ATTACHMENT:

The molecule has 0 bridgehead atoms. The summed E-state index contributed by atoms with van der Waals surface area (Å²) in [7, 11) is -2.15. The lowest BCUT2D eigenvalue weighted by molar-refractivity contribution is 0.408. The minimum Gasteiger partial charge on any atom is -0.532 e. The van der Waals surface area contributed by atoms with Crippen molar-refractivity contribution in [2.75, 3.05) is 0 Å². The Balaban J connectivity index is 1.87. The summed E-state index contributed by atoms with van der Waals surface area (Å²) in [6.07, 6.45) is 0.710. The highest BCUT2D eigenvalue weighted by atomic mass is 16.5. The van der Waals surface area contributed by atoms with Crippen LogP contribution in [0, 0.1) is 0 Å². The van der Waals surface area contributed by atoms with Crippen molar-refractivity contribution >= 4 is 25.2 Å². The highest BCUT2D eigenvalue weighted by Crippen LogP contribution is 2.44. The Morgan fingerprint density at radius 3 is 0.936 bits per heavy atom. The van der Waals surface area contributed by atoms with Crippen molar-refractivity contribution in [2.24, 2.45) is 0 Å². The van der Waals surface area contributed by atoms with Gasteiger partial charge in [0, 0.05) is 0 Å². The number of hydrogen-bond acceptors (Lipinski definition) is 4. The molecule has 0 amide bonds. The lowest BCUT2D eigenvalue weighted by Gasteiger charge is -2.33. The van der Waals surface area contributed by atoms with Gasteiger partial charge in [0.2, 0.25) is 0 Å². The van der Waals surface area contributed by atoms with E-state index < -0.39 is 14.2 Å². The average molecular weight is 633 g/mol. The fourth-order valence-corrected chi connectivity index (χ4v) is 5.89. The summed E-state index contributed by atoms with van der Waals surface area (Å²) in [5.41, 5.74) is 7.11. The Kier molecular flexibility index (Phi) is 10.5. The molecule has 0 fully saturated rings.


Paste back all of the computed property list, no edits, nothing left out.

The molecule has 0 bridgehead atoms. The summed E-state index contributed by atoms with van der Waals surface area (Å²) in [7, 11) is -2.15. The lowest BCUT2D eigenvalue weighted by molar-refractivity contribution is 0.408. The minimum Gasteiger partial charge on any atom is -0.532 e. The van der Waals surface area contributed by atoms with Crippen molar-refractivity contribution in [2.75, 3.05) is 0 Å². The Balaban J connectivity index is 1.87. The summed E-state index contributed by atoms with van der Waals surface area (Å²) in [6.07, 6.45) is 0.710. The highest BCUT2D eigenvalue weighted by atomic mass is 16.5. The van der Waals surface area contributed by atoms with Crippen LogP contribution in [0, 0.1) is 0 Å². The van der Waals surface area contributed by atoms with Crippen molar-refractivity contribution >= 4 is 25.2 Å². The highest BCUT2D eigenvalue weighted by Crippen LogP contribution is 2.44. The Morgan fingerprint density at radius 3 is 0.936 bits per heavy atom. The van der Waals surface area contributed by atoms with Crippen molar-refractivity contribution in [2.24, 2.45) is 0 Å². The van der Waals surface area contributed by atoms with Gasteiger partial charge in [0, 0.05) is 0 Å². The number of hydrogen-bond acceptors (Lipinski definition) is 4. The molecule has 0 amide bonds. The lowest BCUT2D eigenvalue weighted by Gasteiger charge is -2.33. The van der Waals surface area contributed by atoms with Gasteiger partial charge in [0.2, 0.25) is 0 Å². The van der Waals surface area contributed by atoms with E-state index < -0.39 is 14.2 Å². The average molecular weight is 633 g/mol. The fourth-order valence-corrected chi connectivity index (χ4v) is 5.89. The summed E-state index contributed by atoms with van der Waals surface area (Å²) in [5.41, 5.74) is 7.11. The Kier molecular flexibility index (Phi) is 10.5. The molecule has 0 fully saturated rings.